The prevalence of E. coli of 73% from the fecal samples in Kampala was <91% from chicken in Lira district. Although, birds in both districts were reared under the dip litter system, the antimicrobial use patterns were likely to be different. Other factors such as the different geographical location, environmental conditions and host factors are also known to affect the distribution of E. coli among animals of same species (Gordon and Cowling, 2003). Overall, the prevalence of E. coli in chicken in Uganda compares well with results from studies in Bangladesh (Akond et al., 2009).

Available evidence shows that antimicrobial drug resistance is on the increase among commensal and pathogenic bacterial isolates from animals and humans (Salyers et al., 2004; Linton et al., 1988). Overall, 168 of 182 isolates showed resistance to at least one antimicrobial. There is an increasing tendency to overuse antimicrobial drugs by chicken farmers in Uganda probably due to aggressive marketing by the pharmaceutical industries. The farmers are lured to purchase antimicrobials with assurance of increased growth rates among their chickens. It was observed that more isolates from northern (61%) than the central region of Uganda (39%) were resistant to antimicrobials. The higher resistance can be attributed to sale of counter-feit drugs to unsuspecting farmers in the countryside where there is laxity in drug regulation. In developing nations over 60% of the drugs are probably counter-feits (Bryan, 2005) and this has been promoted the poorly regulated liberalized pharmaceutical sector. On the other hand, farmers in Kampala district have better incomes and can afford relatively expensive higher quality drugs for their flocks. Almost an equal percentage of E. coli isolates from northern and central Uganda which were resistant to one antimicrobial were resistant to ampicillin. This is expected because ampicillin is widely used for prophylactic and curative treatment of diseases of chicken in Uganda. A majority of E. coli isolates that were resistant to 2 or more antimicrobials cotrimoxazole from both districts were resistant to a combination of ampicillin, tetracycline and cotrimoxazole. Likewise, this was not surprising because the three drugs among the most widely used drugs to treat diseases of chicken either alone or in combination.

These results correspond to the findings of a similar study in Kenya (Mitema and Kikuvi, 2004) and Bangladesh (Akond et al., 2009) where E. coli isolates showed multidrug resistance to ampicillin, cotrimoxazole and tetracycline. On the other hand, bacterial resistance to cotrimoxazole is of public health concern because this drug is being used to treat secondary infection in HIV/AIDS patients. In case of transmission of resistant clones of E. coli from poultry to humans, especially among the immune-compromised farmers there is a likelihood of complicated diseases which could result increase mortality and morbidity.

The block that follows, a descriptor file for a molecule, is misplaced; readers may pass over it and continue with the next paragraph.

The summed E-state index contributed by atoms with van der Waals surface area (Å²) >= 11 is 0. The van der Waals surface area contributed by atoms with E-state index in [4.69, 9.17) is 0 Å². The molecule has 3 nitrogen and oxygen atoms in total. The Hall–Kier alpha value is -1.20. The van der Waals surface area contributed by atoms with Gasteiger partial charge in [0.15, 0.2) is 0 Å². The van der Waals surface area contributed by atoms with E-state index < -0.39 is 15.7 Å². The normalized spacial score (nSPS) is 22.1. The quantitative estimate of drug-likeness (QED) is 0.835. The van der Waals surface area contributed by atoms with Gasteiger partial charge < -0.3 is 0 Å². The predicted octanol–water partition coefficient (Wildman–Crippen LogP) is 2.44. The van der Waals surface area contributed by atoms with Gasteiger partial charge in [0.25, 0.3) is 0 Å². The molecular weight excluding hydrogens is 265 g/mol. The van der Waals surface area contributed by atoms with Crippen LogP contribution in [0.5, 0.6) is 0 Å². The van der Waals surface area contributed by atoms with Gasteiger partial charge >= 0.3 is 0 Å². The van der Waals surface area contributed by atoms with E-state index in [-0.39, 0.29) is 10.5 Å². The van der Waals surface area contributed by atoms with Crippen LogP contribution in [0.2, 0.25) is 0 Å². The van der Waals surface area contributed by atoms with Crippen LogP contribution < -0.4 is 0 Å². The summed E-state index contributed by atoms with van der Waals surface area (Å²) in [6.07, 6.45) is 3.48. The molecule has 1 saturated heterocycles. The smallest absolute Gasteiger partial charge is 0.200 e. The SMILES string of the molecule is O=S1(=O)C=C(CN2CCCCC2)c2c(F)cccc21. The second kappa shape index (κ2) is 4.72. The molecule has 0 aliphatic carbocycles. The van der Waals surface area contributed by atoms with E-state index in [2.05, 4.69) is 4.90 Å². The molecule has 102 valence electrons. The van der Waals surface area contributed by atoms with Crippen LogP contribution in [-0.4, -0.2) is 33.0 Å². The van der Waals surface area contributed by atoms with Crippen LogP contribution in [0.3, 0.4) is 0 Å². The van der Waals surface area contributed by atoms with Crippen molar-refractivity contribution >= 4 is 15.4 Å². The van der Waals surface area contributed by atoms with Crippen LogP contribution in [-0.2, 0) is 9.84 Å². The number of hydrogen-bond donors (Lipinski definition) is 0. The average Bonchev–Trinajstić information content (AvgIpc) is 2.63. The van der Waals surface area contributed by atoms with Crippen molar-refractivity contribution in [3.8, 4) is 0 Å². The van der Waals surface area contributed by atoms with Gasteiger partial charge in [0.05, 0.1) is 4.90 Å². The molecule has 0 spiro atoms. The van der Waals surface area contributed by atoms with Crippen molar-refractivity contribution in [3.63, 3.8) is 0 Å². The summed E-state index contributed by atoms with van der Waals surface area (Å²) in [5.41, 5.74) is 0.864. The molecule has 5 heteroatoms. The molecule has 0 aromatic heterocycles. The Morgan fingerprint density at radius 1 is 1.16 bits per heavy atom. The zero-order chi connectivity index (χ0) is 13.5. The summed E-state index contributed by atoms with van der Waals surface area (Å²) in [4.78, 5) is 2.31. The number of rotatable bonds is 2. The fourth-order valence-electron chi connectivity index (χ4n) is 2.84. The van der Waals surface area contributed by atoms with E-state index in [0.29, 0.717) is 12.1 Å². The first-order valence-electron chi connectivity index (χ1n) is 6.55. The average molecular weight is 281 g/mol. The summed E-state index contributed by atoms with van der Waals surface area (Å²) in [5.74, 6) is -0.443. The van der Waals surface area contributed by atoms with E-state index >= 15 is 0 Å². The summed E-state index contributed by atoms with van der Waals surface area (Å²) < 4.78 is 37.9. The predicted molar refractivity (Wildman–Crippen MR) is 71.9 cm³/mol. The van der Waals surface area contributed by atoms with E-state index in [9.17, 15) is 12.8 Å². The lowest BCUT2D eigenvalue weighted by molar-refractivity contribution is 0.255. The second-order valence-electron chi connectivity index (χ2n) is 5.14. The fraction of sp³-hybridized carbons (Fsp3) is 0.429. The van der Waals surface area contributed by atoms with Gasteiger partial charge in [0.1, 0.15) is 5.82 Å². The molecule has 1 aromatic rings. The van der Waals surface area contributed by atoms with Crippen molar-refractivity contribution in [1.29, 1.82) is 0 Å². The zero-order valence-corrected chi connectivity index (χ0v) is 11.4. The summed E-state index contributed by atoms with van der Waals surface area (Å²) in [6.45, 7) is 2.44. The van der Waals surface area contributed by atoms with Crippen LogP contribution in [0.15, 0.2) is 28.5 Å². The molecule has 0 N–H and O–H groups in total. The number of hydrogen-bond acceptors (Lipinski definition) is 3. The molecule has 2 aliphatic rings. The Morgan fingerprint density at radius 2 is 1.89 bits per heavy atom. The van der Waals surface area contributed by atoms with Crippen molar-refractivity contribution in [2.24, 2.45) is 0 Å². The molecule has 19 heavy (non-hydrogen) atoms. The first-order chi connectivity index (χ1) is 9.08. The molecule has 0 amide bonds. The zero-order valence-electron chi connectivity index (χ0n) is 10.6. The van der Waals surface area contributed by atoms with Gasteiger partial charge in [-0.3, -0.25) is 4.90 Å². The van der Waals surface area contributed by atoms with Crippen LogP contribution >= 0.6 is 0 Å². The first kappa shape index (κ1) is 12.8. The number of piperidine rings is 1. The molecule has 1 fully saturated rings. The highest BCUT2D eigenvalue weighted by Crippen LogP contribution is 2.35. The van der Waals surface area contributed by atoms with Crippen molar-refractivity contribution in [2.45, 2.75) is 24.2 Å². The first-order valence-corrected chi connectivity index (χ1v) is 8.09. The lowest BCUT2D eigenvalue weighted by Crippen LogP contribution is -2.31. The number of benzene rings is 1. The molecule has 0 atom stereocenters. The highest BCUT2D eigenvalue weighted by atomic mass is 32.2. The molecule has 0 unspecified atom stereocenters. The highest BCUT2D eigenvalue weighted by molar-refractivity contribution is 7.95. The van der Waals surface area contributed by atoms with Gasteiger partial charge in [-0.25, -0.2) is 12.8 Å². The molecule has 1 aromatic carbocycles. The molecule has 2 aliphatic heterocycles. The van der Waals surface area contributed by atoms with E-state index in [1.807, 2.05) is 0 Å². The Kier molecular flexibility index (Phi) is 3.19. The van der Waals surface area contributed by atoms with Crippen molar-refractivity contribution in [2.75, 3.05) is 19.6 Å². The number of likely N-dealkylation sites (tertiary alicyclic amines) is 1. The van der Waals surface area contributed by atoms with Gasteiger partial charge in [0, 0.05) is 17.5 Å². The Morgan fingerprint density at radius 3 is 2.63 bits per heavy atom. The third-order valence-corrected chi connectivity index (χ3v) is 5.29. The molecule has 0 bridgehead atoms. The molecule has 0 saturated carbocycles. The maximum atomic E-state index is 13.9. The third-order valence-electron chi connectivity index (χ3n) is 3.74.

All isolates were susceptible to gentamicin, although this drug has been in use for a long time. This is probably because gentamicin has had limited use in chicken production (Bywater et al., 2004) and the available parenteral preparations are not prescribed for use in chicken production. However, a significant proportion of strains showing reduced susceptibility to gentamicin suggest that there could off-label use of gentamicin by some farmers. Another explanation is that there might be a clone of E. coli with reduced susceptibility which has spread in the chicken population (Kijima-Tanaka et al., 2003).

CONCLUSION

These results show that there is emergence of multi-antimicrobial drug resistant E. coli in chicken from Uganda probably due to misuse of drugs in chicken production. The antimicrobial resistance is of public health concern especially in disease-burdened communities. There is need for measures to minimize misuse of antimicrobials in chicken in order to contain the emergence and dissemination of antibiotic resistance and resistance genes to the humans in close contact with chicken.

Design and power by Medwell Web Development Team. © Medwell Publishing 2022 All Rights Reserved